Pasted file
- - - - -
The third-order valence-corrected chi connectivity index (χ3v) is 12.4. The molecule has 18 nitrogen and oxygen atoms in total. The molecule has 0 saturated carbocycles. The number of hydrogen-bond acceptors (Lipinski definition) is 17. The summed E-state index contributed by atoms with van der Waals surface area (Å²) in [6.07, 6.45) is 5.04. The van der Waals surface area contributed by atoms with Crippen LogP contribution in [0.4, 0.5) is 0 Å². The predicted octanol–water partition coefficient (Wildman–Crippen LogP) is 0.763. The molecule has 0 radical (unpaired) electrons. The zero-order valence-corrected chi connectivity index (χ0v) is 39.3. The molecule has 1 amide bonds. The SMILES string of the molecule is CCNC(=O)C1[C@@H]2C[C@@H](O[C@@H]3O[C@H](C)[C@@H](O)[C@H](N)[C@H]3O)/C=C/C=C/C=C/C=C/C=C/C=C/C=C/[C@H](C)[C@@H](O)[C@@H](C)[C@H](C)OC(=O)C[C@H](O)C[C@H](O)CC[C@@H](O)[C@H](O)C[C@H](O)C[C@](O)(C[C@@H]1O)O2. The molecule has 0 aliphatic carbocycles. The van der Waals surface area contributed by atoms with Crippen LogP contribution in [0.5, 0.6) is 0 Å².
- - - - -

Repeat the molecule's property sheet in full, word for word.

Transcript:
The third-order valence-corrected chi connectivity index (χ3v) is 12.4. The molecule has 18 nitrogen and oxygen atoms in total. The molecule has 0 saturated carbocycles. The number of hydrogen-bond acceptors (Lipinski definition) is 17. The summed E-state index contributed by atoms with van der Waals surface area (Å²) in [6.07, 6.45) is 5.04. The van der Waals surface area contributed by atoms with Crippen LogP contribution in [0.4, 0.5) is 0 Å². The predicted octanol–water partition coefficient (Wildman–Crippen LogP) is 0.763. The molecule has 0 radical (unpaired) electrons. The zero-order valence-corrected chi connectivity index (χ0v) is 39.3. The molecule has 1 amide bonds. The SMILES string of the molecule is CCNC(=O)C1[C@@H]2C[C@@H](O[C@@H]3O[C@H](C)[C@@H](O)[C@H](N)[C@H]3O)/C=C/C=C/C=C/C=C/C=C/C=C/C=C/[C@H](C)[C@@H](O)[C@@H](C)[C@H](C)OC(=O)C[C@H](O)C[C@H](O)CC[C@@H](O)[C@H](O)C[C@H](O)C[C@](O)(C[C@@H]1O)O2. The molecule has 0 aliphatic carbocycles. The van der Waals surface area contributed by atoms with Crippen LogP contribution in [0.5, 0.6) is 0 Å².